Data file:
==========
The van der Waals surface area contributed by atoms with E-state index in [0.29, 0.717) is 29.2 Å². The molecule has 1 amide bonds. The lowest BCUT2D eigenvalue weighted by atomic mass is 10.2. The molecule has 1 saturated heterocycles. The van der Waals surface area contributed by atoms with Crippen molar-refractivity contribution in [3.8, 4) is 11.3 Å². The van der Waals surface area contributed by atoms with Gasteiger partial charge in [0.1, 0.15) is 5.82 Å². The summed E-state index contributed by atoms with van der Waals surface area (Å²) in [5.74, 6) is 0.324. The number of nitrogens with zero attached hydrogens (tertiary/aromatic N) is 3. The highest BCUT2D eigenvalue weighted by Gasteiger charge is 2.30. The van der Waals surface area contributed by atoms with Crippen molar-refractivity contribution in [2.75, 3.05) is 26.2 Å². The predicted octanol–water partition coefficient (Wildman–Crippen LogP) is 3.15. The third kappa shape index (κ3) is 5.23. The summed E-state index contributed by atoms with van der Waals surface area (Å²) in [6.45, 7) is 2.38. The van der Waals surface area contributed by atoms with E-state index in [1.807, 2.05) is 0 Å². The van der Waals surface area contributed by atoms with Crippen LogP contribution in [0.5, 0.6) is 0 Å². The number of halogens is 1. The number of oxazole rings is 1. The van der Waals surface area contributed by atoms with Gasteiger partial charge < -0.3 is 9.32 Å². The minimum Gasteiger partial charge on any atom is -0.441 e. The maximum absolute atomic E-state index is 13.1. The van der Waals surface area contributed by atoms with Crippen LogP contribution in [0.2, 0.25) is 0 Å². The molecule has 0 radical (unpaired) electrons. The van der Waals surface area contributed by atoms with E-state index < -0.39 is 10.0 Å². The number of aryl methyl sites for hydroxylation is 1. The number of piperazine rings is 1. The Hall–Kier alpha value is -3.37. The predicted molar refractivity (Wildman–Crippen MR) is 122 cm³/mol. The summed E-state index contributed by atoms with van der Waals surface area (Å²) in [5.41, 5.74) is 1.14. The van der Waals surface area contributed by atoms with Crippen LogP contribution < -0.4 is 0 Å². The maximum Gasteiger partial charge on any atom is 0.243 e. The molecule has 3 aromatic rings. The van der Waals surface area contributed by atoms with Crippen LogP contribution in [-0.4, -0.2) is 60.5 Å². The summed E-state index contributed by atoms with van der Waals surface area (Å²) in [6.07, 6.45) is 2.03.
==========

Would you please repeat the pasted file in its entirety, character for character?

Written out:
The van der Waals surface area contributed by atoms with E-state index in [0.29, 0.717) is 29.2 Å². The molecule has 1 amide bonds. The lowest BCUT2D eigenvalue weighted by atomic mass is 10.2. The molecule has 1 saturated heterocycles. The van der Waals surface area contributed by atoms with Crippen molar-refractivity contribution in [3.8, 4) is 11.3 Å². The van der Waals surface area contributed by atoms with Gasteiger partial charge in [0.1, 0.15) is 5.82 Å². The summed E-state index contributed by atoms with van der Waals surface area (Å²) in [5.74, 6) is 0.324. The number of nitrogens with zero attached hydrogens (tertiary/aromatic N) is 3. The highest BCUT2D eigenvalue weighted by Gasteiger charge is 2.30. The van der Waals surface area contributed by atoms with Crippen molar-refractivity contribution in [2.75, 3.05) is 26.2 Å². The predicted octanol–water partition coefficient (Wildman–Crippen LogP) is 3.15. The third kappa shape index (κ3) is 5.23. The summed E-state index contributed by atoms with van der Waals surface area (Å²) in [6.45, 7) is 2.38. The van der Waals surface area contributed by atoms with E-state index in [1.807, 2.05) is 0 Å². The van der Waals surface area contributed by atoms with Crippen LogP contribution in [0.5, 0.6) is 0 Å². The number of halogens is 1. The number of oxazole rings is 1. The van der Waals surface area contributed by atoms with Gasteiger partial charge < -0.3 is 9.32 Å². The minimum Gasteiger partial charge on any atom is -0.441 e. The maximum absolute atomic E-state index is 13.1. The van der Waals surface area contributed by atoms with Crippen LogP contribution in [0.2, 0.25) is 0 Å². The molecule has 0 radical (unpaired) electrons. The van der Waals surface area contributed by atoms with E-state index < -0.39 is 10.0 Å². The number of aryl methyl sites for hydroxylation is 1. The number of piperazine rings is 1. The Hall–Kier alpha value is -3.37. The predicted molar refractivity (Wildman–Crippen MR) is 122 cm³/mol. The summed E-state index contributed by atoms with van der Waals surface area (Å²) in [5.41, 5.74) is 1.14. The van der Waals surface area contributed by atoms with Crippen LogP contribution < -0.4 is 0 Å². The maximum Gasteiger partial charge on any atom is 0.243 e. The molecule has 3 aromatic rings. The van der Waals surface area contributed by atoms with Crippen LogP contribution in [-0.4, -0.2) is 60.5 Å². The summed E-state index contributed by atoms with van der Waals surface area (Å²) in [6.07, 6.45) is 2.03.